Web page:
Serial Thrillers – Self-Titled

Serial Thrillers - Self-Titled

Serial Thrillers - Self-Titled

This duo from Boston consists of singer/songwriter Paul Ortolano and Stephen Clements, both having worked together in several previous bands, and are no new comers to the music scene.  The album has crystal clear production thanks to the skills of Anthony J. Resta of such bands as Collective Soul and Perry Ferrell.  The music of the Serial Thrillers is super charged with a driving guitar-based energy, serious riffs and influences ranging from pop to post-grunge.

“Defied”, with guest drummer Ryan Hoyle of Collective Soul, starts the album off well with an infectious tune that marks the most radio-friendly, pop track on the album and reminiscent of something that might come from Nada Surf.  The song features tight vocal harmonies over nicely layered instrumentation of catchy guitars and percussion with riffs cutting in now and then.    

And right when I started to think this album was going to be a fairly mellow yet catchy pop set, the next track came on and completely changed the tone.  “Unattractive” dives onto the scene with a sadly dated rock song with far too much guitar and silly lyrics like, “you look so nice / wearing out your pieces of advice”.  The song is clean and polished with good harmonies, though I just can’t help but laugh at the thought of it actually being a new song and not something that was uncovered from a couple decades ago.  This is especially noticable when the electric guitar solo appears.  It’s not a bad guitar solo and not a single instrumental note is out of tune or played badly, but the whole thing is just out of place.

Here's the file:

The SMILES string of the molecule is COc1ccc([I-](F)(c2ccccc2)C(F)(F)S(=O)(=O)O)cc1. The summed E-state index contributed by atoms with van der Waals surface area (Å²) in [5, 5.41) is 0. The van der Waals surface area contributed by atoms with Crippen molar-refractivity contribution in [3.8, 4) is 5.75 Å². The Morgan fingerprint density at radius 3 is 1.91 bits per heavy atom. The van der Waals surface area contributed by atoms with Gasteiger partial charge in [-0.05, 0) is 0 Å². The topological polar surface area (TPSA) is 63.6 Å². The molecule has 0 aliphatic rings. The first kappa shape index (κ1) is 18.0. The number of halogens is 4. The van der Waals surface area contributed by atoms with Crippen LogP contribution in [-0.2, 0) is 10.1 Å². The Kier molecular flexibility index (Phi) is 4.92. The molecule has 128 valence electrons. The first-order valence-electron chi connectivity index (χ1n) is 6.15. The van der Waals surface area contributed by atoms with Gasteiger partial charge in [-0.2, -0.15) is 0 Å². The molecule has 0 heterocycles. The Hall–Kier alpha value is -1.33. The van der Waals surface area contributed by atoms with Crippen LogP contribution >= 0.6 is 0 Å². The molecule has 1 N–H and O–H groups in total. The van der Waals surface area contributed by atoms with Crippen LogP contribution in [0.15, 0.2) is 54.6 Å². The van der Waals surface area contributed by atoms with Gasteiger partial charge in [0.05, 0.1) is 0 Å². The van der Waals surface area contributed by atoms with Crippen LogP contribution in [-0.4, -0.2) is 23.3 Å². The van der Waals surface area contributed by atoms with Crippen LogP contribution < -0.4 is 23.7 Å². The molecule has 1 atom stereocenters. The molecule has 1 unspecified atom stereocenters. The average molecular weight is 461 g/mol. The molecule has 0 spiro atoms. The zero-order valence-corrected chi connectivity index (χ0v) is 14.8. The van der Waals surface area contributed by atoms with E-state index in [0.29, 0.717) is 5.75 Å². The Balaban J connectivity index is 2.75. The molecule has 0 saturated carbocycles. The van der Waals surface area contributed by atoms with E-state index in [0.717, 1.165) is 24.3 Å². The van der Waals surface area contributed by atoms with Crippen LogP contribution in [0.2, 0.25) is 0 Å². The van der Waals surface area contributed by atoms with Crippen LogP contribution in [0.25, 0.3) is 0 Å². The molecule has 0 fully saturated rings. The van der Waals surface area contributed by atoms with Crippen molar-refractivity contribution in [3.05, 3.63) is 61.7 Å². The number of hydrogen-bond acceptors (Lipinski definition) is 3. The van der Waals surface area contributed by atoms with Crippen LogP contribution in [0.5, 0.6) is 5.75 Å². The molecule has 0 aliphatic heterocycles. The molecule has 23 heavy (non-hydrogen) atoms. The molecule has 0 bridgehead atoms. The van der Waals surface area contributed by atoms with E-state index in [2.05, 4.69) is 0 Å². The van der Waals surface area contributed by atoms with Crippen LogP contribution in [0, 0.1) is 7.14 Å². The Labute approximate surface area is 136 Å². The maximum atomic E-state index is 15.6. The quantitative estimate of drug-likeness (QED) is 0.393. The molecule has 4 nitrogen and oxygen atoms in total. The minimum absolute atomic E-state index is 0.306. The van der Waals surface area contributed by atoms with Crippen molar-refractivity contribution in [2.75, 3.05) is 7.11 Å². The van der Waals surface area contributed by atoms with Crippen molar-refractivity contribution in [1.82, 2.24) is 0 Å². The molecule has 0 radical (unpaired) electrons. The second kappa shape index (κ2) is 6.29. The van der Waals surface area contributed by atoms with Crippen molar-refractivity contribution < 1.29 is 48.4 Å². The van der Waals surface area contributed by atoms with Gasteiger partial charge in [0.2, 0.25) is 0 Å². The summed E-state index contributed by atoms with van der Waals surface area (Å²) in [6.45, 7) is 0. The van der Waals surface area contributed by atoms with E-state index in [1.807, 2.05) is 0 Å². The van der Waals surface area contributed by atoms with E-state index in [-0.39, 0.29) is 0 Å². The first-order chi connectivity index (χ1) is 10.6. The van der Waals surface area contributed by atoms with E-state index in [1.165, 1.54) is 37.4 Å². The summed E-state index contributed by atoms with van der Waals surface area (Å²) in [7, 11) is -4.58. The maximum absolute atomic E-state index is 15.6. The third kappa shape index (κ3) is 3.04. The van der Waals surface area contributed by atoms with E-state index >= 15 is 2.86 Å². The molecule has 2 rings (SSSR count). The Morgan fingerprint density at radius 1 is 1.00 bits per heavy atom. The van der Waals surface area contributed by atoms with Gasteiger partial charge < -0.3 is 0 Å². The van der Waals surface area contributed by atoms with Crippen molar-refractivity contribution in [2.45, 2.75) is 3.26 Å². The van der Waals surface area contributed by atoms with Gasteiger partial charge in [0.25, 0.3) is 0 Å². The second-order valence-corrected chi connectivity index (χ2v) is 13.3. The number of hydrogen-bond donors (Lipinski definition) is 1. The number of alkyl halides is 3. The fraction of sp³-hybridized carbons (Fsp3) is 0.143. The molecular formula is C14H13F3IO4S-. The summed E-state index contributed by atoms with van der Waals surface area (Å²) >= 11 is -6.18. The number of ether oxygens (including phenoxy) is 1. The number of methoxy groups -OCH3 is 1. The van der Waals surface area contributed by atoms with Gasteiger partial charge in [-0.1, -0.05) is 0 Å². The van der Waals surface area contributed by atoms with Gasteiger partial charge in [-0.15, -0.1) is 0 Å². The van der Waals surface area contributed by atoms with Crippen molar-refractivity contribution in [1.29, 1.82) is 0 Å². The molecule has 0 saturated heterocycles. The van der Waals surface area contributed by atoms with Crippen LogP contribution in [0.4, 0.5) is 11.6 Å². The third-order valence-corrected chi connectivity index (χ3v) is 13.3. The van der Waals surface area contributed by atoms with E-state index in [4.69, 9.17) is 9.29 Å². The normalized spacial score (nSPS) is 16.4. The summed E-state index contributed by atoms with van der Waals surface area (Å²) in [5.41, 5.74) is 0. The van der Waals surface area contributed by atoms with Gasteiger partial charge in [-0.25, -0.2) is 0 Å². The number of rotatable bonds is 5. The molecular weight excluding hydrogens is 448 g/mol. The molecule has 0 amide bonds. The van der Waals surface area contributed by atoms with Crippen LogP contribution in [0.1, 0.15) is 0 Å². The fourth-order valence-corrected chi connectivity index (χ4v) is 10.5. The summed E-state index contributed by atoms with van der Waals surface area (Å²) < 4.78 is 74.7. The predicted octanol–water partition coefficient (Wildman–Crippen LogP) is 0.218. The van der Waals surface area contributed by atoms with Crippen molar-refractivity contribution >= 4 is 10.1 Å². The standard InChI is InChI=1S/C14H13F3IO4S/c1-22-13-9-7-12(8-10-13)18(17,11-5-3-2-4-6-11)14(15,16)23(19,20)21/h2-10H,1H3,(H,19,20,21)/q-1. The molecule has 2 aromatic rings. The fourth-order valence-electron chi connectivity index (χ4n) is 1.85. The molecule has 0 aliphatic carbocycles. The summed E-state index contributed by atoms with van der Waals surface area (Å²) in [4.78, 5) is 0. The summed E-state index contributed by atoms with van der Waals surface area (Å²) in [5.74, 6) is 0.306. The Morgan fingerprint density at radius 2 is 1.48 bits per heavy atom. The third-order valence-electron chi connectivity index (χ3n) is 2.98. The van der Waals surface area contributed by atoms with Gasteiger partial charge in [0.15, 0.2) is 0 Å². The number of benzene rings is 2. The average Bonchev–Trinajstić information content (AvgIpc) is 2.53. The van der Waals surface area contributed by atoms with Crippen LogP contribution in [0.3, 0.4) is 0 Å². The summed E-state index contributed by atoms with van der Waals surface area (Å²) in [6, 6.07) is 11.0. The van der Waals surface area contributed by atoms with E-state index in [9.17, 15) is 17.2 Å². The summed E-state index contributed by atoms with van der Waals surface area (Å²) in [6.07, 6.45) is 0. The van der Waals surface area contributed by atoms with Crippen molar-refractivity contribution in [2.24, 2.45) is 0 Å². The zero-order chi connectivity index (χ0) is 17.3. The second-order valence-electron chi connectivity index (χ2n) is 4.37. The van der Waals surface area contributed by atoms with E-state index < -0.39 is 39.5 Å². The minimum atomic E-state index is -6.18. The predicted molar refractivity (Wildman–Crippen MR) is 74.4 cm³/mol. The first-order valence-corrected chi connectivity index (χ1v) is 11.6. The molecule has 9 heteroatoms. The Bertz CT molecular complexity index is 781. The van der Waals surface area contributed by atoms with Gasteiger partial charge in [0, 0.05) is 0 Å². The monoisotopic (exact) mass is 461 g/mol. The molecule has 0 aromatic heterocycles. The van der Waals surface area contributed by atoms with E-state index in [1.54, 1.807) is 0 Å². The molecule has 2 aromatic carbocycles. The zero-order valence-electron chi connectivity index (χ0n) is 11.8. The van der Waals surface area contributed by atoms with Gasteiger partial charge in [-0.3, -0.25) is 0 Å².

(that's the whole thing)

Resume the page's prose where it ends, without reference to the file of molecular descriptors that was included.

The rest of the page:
Ortolano’s vocals sit somewhere between Nada Surf’s Matthew Caws and vocalist Brandon Boyd of Incubus.  In “Fine” both the voice and the music leans a bit towards the latter group with brushed percussion and spacey distorted guitars floating amidst a rockin’ chorus.  “Forgive” also feels the Incubus influence but more in the harmonies, tone and pace.  This lovely, slower paced acoustic tune is filled with soft, beautifully harmonized vocals and a hint of flute but with a persistent beat that keeps it moving along.

They band claims that their sound is a “powerful taste of edgy pop revisiting classic album rock”.  I’ll agree with this description but, overall, this album feels a bit scattered; perhaps in an attempt to span across too many genres.  While some songs clearly want to be pop with catchy lyrics and toe-tapping music and others want to tone it down a bit and show a softer side, others head off in another direction altogether with guitar riffs flying in all directions in some sort of attempt to capture a more classic rock style.  There’s no question they know how to handle a guitar but I don’t think this style is working as well for them.  Instead of feeling timeless, it is coming across cheesy and dated in a few tracks like “Unattractive” especially. 

The duo have amassed a collection of songs that are technically clean and polished with consistently strong and solid instrumentation.  The vocals shine throughout with nicely layered harmonies which have the ability to traverse between rock and heartfelt pop.  While the album doesn’t showcase a consistently stellar collection from beginning to end, there are plenty of shining moments within that make this debut a good step onto the music scene for the Serial Thrillers.  

Serial Thrillers